Are you using the Google Ad Grant?
When I ask nonprofit professionals this question, the answers vary a lot. I hear everything from “Yes, we’re loving it!” to “Yeah…we got approved and haven’t done that much with it,” to, “I know I’m supposed to, but I don’t have time to figure it all out.”
There’s another answer to that question, one that turns out to be even more common than I expected. “Yes, we’re using it, but we never use it all. We never use all of the budget.”
According to Google, the average account spends $300 of the $10,000 available each month.
Now, there are several reasons why organizations don’t spend the $10,000:
- Your search volume determines how much of your budget you spend. If you’re very niche, you may not have incredibly high search volume.
- You may not have a $10,000/month digital ad strategy (i.e. the $10,000 is more than you need for your goals).
- Nonprofits who set their bids manually are capped at a $2 manual bid limit (the Smart Bidding features don’t have this limit) which may reduce their competitiveness.
So the real question is not “Did you spend the entire $10,000 on paid search this month?” It’s “Are you using your Google Ad Grant to its greatest potential for your organization?”
And for most organizations, a total spend of $300 suggests there’s more value to claim.
How do you get more of that value every month? Here are seven tips to get you started.
1. Invest in learning
Digital advertising can be overwhelming and sometimes the intimidation factor is enough to make you skip the whole thing.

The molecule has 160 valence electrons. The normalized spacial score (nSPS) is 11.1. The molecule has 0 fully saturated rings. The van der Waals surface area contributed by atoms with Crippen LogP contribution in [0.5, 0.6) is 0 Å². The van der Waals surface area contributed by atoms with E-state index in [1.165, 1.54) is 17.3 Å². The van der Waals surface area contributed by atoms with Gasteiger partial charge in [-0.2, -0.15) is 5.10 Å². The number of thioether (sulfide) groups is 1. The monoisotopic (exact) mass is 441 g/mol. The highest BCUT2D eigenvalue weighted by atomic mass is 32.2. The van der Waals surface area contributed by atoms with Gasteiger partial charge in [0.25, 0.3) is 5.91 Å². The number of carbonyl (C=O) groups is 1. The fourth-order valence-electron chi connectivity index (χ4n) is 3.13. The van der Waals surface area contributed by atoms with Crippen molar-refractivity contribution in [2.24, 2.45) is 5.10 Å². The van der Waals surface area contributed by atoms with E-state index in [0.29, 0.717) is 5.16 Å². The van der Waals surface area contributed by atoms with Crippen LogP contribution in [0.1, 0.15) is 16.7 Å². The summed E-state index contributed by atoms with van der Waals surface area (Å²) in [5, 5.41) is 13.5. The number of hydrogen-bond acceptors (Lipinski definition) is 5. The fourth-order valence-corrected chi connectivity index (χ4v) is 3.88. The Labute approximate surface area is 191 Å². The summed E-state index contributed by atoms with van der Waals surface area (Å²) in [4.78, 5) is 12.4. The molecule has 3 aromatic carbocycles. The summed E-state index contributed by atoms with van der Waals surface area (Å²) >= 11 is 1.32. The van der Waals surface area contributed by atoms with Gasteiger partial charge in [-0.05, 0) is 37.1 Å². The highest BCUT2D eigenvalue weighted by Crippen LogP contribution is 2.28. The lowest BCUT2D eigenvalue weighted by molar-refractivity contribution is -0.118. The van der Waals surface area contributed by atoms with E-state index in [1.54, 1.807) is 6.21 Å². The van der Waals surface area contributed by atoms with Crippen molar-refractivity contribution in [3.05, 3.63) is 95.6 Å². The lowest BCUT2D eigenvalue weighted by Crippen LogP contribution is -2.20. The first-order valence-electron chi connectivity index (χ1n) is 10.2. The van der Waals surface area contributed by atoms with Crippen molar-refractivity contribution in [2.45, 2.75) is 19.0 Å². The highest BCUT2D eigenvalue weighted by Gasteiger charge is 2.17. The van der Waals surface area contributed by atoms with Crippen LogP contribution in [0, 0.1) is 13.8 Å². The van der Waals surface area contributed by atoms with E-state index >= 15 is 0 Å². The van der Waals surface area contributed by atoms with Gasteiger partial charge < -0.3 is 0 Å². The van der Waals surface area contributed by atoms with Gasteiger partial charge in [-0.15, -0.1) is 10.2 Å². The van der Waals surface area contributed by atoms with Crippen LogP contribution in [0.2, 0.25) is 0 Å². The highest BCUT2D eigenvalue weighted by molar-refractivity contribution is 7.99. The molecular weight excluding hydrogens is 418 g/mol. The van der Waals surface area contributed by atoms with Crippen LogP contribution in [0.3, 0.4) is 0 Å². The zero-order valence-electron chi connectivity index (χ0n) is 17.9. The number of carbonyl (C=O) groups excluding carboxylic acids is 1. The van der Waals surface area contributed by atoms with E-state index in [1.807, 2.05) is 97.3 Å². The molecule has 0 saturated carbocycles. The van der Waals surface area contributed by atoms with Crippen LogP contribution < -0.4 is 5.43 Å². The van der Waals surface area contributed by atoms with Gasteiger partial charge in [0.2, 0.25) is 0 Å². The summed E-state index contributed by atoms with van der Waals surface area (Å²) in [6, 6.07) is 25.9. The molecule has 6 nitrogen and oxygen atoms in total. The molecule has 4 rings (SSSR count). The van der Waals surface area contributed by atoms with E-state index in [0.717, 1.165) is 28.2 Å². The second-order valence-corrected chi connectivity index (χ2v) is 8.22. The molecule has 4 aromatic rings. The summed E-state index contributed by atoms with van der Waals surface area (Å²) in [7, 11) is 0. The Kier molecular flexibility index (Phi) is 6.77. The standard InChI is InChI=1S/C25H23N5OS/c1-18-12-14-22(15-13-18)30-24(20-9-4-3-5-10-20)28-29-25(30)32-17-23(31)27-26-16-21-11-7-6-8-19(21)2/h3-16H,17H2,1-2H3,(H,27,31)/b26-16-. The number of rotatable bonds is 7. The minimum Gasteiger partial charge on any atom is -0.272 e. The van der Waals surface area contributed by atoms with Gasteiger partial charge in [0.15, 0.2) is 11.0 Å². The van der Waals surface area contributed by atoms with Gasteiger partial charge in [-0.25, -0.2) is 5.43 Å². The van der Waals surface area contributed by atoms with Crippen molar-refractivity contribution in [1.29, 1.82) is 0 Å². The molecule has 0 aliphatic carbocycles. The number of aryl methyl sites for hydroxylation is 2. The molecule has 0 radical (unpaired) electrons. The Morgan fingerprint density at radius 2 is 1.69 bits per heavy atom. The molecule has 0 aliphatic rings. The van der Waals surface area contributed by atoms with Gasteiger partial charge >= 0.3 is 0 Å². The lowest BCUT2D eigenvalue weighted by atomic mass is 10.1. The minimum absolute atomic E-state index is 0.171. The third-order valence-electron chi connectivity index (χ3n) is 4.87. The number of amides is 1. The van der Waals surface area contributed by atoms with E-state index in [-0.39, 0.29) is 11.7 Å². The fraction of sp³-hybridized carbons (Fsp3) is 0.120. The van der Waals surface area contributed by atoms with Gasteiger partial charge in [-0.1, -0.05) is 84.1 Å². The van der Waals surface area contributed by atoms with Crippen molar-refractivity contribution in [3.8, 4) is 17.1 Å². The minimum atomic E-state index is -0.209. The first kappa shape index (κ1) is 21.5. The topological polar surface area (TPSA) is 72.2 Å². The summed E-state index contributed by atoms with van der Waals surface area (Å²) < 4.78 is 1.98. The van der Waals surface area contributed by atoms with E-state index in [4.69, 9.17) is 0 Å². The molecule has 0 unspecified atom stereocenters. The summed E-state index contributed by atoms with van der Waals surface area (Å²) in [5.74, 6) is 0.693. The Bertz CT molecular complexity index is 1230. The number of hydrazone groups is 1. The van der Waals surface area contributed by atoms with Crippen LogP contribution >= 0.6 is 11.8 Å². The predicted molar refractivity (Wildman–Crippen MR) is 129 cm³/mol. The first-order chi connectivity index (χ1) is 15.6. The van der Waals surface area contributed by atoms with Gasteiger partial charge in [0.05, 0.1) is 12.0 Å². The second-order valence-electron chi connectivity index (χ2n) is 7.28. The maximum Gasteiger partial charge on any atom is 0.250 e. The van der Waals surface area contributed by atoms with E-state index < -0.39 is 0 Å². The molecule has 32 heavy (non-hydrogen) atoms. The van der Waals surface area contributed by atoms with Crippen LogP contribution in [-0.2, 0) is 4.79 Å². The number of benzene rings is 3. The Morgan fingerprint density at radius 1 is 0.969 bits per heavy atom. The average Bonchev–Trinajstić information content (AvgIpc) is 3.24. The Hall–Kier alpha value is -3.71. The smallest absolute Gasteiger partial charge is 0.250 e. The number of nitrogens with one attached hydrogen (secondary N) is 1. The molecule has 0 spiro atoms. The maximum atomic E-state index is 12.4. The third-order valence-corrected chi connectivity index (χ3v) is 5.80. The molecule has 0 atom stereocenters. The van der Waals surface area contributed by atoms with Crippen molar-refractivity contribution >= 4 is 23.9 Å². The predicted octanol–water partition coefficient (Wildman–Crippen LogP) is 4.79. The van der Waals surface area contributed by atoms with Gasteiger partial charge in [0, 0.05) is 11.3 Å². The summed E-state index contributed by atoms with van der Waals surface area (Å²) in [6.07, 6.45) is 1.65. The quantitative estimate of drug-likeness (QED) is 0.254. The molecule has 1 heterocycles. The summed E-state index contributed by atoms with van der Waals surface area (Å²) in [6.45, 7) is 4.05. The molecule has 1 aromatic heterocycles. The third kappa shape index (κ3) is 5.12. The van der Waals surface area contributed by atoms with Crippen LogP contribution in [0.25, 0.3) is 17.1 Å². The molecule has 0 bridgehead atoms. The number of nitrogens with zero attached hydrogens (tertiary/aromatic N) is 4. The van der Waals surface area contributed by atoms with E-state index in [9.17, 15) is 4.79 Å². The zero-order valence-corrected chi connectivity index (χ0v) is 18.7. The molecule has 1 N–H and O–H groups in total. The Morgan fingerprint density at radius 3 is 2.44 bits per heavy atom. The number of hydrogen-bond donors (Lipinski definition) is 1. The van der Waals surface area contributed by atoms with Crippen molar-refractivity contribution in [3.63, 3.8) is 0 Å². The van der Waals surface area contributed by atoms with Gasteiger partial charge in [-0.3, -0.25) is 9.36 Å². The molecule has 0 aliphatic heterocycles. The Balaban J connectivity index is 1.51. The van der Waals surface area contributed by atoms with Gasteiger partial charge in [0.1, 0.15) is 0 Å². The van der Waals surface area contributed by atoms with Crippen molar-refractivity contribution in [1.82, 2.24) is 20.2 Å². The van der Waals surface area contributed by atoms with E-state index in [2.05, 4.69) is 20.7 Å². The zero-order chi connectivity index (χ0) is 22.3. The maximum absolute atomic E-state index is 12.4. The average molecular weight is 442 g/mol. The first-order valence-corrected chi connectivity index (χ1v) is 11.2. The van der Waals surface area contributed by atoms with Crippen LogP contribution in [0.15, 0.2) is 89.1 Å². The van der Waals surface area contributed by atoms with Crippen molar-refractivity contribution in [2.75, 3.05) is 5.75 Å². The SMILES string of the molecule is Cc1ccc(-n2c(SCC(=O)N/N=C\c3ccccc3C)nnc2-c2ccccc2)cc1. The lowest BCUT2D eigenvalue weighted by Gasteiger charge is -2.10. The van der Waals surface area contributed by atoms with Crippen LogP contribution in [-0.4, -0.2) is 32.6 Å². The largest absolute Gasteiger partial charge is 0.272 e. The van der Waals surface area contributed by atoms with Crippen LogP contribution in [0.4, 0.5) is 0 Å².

Fight this inclination. It’s worth it to learn how the Ad Grant works and figure out how you’re going to use it at your organization. You can do it!
Google offers educational resources, nonprofit case studies, and how-to videos to help you understand the finer points of using the grant and building campaigns.
2. Start with a goal
An ad campaign has to be for something. Before you can start researching keywords and writing ad copy, you need to know what you’re trying to accomplish.
Do you want to recruit more volunteers? Promote matching gifts? Help people find a resource? Drive registration for your walk-a-thon? The more specific you can be, the easier it will be to set parameters for your ad and to measure your results.
3. Plan holistically
Paid search is one channel among the many at your disposal. For best results across the board, integrate your campaigns using an omnichannel strategy.
For example, let’s pretend you’re running an ad to download a resource about your cause. What happens after someone clicks on the ad and downloads your resource?
In an omnichannel strategy, they’d get an email that’s relevant to the interest they’ve expressed, offering them a next step.
As you plan for your campaigns, think about the long-term journey you’re taking people on. Where do you want them to end up? As loyal donors? Passionate volunteers? Advocates for your cause?
The journey may start with the ad, but it shouldn’t end there. Use all your channels to guide your new supporter along the way.
4. Long-tail keywords
For the best results (and less expensive bids!) you’ll want keyword phrases that are very specific, AKA long-tail keywords. Put yourself in the mind-set of a person searching for you. What kinds of phrases would they use to search?
One way to make your keywords more specific is to add time and location information to them. “Mentor youth” may not get you in front of your ideal audience, but “Mentor youth Chicago summer” probably will.
There are a lot of tools and techniques for keyword research, but one simple way is to start with one long-tail keyword and Google it yourself.
Are the results you’re getting relevant? Would your ad make sense in that list? If so, look at the related searches Google offers for more relevant keywords.